Observations on Parenting in Toddler Nation

Being a mom is…sweaty.

Especially, when you have to carseat buckle then immediately unbuckle two five-point harnessed children because one of said children now has to pee really, really bad even though they just went.

You spend a lot of time leaning down with your bum in the air convincing a 4-year-old future lawyer to see things your way.

#1 question asked by toddlers of all ages in our house: “Why?”

#1 question asked by adults of all ages in our house: “Do you have to go poop?”

Sun Tzu Art of War is oddly applicable.

Boogers abound.

In fact, one day, last week I passed a Kleenex to a kiddo with an insanely big booger. She wiped, passed me the tissue back and there was nothing on it. I have no idea where that booger went. I’m pretty sure it’s still lurking somewhere in my car, waiting to jump out and attack.

Run amok is not just a passive phrase found in the dictionary. It is an action verb in our house.

All 4 Spiderman puzzles look alike when mixed together by an enterprising 3-year-old.

Kisses to booboos are potent and powerful.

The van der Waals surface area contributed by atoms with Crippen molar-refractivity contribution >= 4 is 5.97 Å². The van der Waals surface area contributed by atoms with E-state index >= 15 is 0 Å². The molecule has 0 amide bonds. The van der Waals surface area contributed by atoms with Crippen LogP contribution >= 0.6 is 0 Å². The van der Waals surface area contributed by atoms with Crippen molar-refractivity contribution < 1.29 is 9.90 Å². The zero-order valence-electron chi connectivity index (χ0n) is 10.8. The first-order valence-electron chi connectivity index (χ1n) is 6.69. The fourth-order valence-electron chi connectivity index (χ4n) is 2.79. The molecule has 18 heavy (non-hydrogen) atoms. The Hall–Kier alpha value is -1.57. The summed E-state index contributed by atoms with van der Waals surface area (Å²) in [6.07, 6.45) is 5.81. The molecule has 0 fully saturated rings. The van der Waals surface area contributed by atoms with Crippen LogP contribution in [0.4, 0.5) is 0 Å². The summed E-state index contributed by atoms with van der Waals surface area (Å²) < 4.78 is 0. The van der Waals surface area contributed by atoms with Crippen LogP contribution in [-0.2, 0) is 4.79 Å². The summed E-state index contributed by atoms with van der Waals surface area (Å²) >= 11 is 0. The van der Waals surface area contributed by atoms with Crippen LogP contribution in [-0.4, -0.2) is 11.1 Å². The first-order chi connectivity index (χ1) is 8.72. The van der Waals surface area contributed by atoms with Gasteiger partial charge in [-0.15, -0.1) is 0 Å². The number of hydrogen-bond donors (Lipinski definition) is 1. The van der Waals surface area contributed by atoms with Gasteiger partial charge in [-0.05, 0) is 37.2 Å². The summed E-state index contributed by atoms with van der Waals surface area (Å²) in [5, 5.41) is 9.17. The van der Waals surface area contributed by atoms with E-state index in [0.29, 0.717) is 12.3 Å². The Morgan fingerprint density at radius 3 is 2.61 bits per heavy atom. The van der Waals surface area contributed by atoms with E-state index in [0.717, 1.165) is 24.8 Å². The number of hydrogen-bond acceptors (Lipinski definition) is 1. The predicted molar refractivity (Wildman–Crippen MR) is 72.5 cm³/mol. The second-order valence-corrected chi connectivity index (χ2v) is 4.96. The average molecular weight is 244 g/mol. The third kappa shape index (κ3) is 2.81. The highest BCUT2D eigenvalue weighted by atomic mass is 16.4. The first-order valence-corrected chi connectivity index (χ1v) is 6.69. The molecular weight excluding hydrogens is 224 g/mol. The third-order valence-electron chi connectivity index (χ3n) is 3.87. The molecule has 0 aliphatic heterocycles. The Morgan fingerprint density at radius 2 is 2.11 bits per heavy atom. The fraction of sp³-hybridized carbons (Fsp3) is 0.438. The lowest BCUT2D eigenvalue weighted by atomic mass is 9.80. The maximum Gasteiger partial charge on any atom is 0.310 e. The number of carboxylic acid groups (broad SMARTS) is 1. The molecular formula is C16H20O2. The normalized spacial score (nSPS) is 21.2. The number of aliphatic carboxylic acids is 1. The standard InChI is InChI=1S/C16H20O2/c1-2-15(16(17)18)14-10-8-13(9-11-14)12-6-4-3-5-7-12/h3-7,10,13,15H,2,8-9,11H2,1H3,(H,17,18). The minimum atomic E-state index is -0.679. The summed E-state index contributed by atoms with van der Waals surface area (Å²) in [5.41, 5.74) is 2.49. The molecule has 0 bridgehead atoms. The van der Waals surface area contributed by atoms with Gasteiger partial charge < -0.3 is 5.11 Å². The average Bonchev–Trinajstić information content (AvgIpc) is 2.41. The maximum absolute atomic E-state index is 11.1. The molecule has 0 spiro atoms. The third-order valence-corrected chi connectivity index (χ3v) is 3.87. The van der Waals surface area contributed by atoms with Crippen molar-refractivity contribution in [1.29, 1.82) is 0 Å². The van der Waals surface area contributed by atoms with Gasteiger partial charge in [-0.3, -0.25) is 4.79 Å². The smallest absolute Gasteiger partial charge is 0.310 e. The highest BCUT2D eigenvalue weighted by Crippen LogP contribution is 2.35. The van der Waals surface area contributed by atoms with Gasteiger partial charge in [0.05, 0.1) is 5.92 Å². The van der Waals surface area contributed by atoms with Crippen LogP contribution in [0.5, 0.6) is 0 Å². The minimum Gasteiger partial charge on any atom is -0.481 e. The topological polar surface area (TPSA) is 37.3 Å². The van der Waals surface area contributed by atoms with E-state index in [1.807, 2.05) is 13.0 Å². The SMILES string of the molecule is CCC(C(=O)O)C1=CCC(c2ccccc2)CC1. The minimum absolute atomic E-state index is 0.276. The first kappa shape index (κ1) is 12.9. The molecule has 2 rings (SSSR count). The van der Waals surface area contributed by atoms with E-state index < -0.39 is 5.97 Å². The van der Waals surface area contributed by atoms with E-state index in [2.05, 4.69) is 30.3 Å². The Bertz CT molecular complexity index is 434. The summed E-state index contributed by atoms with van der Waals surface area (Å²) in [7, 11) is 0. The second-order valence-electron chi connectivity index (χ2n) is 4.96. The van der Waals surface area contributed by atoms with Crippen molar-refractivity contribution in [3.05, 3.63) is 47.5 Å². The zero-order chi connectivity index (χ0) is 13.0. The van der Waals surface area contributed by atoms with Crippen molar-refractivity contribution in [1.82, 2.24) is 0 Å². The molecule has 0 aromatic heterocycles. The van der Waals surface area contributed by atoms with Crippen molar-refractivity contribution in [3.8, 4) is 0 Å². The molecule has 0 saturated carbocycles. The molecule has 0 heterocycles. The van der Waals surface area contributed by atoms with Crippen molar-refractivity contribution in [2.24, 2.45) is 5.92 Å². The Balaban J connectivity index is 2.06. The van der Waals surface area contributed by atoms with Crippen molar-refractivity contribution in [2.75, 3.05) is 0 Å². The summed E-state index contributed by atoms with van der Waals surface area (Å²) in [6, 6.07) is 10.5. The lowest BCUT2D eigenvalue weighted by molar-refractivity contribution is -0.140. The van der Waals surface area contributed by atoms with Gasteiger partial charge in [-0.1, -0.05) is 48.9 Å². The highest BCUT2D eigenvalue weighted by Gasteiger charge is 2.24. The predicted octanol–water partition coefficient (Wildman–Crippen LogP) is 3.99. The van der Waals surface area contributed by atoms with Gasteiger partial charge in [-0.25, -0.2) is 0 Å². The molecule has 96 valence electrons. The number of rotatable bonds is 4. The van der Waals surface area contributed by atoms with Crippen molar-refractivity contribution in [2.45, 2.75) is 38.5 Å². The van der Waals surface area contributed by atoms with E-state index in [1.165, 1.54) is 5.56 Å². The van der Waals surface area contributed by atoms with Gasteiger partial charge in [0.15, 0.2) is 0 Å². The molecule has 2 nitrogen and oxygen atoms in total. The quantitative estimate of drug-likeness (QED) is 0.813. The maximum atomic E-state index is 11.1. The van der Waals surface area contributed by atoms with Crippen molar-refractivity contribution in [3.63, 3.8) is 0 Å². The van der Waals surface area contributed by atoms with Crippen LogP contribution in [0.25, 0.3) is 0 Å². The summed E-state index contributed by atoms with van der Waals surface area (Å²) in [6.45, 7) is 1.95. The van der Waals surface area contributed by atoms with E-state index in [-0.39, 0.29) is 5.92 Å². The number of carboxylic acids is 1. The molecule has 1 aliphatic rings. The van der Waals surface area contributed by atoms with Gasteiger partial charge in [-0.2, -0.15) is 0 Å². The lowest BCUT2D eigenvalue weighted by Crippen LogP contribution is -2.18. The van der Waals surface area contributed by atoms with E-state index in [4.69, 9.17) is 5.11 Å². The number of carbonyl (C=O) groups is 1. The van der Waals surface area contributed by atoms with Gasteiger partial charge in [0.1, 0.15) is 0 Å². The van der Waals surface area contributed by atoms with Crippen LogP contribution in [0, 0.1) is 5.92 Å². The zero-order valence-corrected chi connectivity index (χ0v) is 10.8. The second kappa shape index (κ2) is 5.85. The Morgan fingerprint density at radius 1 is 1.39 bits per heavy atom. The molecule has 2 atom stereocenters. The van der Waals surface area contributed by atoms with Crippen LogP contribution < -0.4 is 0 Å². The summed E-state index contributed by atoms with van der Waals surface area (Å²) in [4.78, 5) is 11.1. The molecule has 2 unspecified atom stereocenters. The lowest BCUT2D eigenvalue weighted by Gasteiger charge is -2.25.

Tiny hands give the best hugs.

Tiny feet give the hardest kicks.

I love that the kids have a desire to pray and talk to God even though they were just introduced 3 weeks ago. Their trust in Him is explicit and unwavering. I want that type of faith.

I love being called Mom.

The word Mom has about a hundred different variations depending on how each child is feeling and the current situation. I’m learning every nuance of my new name. Especially, when it’s said about a hundred times right before bed as they come up with creative, inventive reasons not to go to sleep.

Sean loves being called Dad. His title has been hard won since these sweet babies are not as used to having a dad around.

I could not live in Toddler Nation without my husband. He has a different approach to parenting but I really respect him and his ways. Together both our methods work.

Although, one Saturday he did suggest the kids take their “quiet time” out on the couch instead of in their room and I swear I levitated off the floor and my head spun around as I whisper-argued against it in a bid for the adults to finally get some “quiet time” of our own.

Parenting is a work in progress. I keep thinking we’ve mastered it and then I open my eyes and a new day starts with more challenges, lessons to learn…and boogers…lots of boogers.